(Bloomberg) -- Gold retreated from its record high amid signs that traders’ aggressive pricing of Federal Reserve rate cuts may have gone too far.
Bullion fell as much as 2.5% Monday in New York trading after leaping by more than 3% in Asia trading to hit a record $2,135.39 an ounce, surpassing the previous all-time high set in August 2020.
Gold’s rally to a record had been turbocharged by Fed Chair Jerome Powell’s Friday comments that traders interpreted as setting the stage for a pivot toward rate cuts, spurring a plunge in US dollar and Treasury yields.
Investors will be on the lookout for a slew of key jobs readings over the next few days for clues on the Fed’s next steps.
The precious metal’s strength has been underpinned by a wider array of factors, from a wave of purchases by governments and central banks to geopolitical uncertainty, with 41% of the world’s population due to go to the polls next year.
Gold “is the answer for many things at the moment – whether it’s inflation carrying on, rate cuts or the uncertainty with very costly wars going on,” said Jo Harmendjian, portfolio manager at Tiberius Group AG.
Gold has risen more than 600% since the turn of the millennium, though adjusted for inflation it remains below the high of $850 touched in January 1980, which would be equivalent to more than $3,000 in today’s dollars.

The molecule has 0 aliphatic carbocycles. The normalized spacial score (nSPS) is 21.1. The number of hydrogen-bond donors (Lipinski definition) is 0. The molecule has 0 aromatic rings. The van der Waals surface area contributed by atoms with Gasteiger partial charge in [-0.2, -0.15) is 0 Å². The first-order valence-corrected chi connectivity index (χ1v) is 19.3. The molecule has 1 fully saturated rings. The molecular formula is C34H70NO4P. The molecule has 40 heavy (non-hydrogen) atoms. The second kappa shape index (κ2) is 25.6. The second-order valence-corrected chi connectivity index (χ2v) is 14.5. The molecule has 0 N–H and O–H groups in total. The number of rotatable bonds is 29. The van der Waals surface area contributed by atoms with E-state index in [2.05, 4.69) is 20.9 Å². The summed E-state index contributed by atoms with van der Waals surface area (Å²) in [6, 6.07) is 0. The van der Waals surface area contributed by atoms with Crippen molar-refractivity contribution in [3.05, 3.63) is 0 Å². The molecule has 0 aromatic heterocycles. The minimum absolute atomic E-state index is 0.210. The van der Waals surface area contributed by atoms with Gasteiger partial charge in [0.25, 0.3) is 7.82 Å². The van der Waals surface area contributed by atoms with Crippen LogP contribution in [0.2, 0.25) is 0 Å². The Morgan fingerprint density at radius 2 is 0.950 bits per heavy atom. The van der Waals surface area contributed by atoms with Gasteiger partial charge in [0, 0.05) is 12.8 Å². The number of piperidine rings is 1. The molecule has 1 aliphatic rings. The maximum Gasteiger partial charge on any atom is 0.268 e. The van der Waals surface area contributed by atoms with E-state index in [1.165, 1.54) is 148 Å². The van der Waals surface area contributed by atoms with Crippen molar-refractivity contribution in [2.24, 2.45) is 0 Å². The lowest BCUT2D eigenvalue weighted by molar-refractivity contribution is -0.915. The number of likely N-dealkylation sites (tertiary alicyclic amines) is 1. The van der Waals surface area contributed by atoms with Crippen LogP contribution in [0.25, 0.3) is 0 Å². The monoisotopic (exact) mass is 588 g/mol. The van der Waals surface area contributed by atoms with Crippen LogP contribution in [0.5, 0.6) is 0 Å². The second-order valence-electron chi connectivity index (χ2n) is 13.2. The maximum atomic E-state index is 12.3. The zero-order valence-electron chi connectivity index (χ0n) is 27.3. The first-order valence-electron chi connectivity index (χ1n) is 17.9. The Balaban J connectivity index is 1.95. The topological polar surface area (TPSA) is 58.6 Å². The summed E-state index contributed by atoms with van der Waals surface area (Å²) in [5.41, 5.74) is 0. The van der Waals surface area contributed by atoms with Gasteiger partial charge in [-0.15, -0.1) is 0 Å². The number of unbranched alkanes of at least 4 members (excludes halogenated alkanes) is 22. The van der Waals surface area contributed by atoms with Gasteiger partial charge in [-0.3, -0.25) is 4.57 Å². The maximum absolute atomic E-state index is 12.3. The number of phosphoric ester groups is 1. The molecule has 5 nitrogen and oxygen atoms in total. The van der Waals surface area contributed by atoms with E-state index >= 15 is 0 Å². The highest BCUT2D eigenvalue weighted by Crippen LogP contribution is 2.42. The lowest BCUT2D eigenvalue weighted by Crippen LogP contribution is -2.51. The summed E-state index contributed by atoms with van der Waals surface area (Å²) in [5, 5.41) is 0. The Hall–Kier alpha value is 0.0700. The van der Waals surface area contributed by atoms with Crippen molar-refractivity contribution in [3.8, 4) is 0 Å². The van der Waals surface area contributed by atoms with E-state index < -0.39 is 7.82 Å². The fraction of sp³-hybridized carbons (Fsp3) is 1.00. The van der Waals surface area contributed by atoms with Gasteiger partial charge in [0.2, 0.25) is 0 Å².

The yellow metal typically has an inverse relationship with bond yields, falling as rising interest rates offer a more appealing alternative to gold, which pays no interest, and rising as they fall.
It has more than 10% since early October, as Treasury yields and the dollar have fallen amid growing expectations for US rate cuts. Swaps markets now see a more than 50% chance of a reduction in March and are pricing in a cut in May.
Some analysts also argued that gold’s surge to a fresh record high was overdone, and prices slid to trade at $2,024.25 an ounce in New York.
The sharp move early on Monday looks like it was “more driven by stop-loss orders,” said Kelvin Wong, a senior market analyst at Oanda Asia Pacific Pte Ltd., who warned of a risk of a pullback in the short term.
Many investors have remained on the sidelines as gold surged higher, raising the possibility of further rallies as latecomers look to buy. Investors in gold via exchange-traded funds, a key driver of previous bull markets in the metal, have been sellers for much of this year, with holdings down by more than a fifth from a high in 2020.
“Market positioning is light versus previous times that prices tested these levels,” Wayne Gordon and Giovanni Staunovo, UBS Group AG strategists, said in a note. “To see even higher prices from this high base, investment demand needs to increase in the form of greater ETF purchases.”
--With assistance from Jake Lloyd-Smith, Jack Farchy and Archie Hunter.
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